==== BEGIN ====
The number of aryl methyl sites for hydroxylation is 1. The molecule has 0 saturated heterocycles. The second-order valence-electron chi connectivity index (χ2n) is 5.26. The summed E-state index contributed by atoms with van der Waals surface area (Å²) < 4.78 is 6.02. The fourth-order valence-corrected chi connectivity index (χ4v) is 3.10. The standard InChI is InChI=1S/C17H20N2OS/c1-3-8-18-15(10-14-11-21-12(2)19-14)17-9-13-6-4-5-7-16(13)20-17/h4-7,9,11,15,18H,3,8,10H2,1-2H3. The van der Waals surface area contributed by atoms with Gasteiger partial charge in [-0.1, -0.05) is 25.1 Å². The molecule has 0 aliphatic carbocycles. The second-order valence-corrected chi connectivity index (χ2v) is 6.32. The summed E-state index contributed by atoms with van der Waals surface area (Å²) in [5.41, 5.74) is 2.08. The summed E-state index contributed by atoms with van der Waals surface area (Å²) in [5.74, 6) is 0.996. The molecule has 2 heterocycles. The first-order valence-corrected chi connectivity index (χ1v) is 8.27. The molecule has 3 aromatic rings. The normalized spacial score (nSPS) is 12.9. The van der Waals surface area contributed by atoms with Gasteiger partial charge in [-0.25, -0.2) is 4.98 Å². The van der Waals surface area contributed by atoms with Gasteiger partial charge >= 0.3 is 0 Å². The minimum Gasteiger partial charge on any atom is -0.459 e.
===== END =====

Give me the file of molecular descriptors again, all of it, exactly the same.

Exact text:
The number of aryl methyl sites for hydroxylation is 1. The molecule has 0 saturated heterocycles. The second-order valence-electron chi connectivity index (χ2n) is 5.26. The summed E-state index contributed by atoms with van der Waals surface area (Å²) < 4.78 is 6.02. The fourth-order valence-corrected chi connectivity index (χ4v) is 3.10. The standard InChI is InChI=1S/C17H20N2OS/c1-3-8-18-15(10-14-11-21-12(2)19-14)17-9-13-6-4-5-7-16(13)20-17/h4-7,9,11,15,18H,3,8,10H2,1-2H3. The van der Waals surface area contributed by atoms with Gasteiger partial charge in [-0.1, -0.05) is 25.1 Å². The molecule has 0 aliphatic carbocycles. The second-order valence-corrected chi connectivity index (χ2v) is 6.32. The summed E-state index contributed by atoms with van der Waals surface area (Å²) in [5.41, 5.74) is 2.08. The summed E-state index contributed by atoms with van der Waals surface area (Å²) in [5.74, 6) is 0.996. The molecule has 2 heterocycles. The first-order valence-corrected chi connectivity index (χ1v) is 8.27. The molecule has 3 aromatic rings. The normalized spacial score (nSPS) is 12.9. The van der Waals surface area contributed by atoms with Gasteiger partial charge in [-0.25, -0.2) is 4.98 Å². The van der Waals surface area contributed by atoms with Gasteiger partial charge >= 0.3 is 0 Å². The minimum Gasteiger partial charge on any atom is -0.459 e.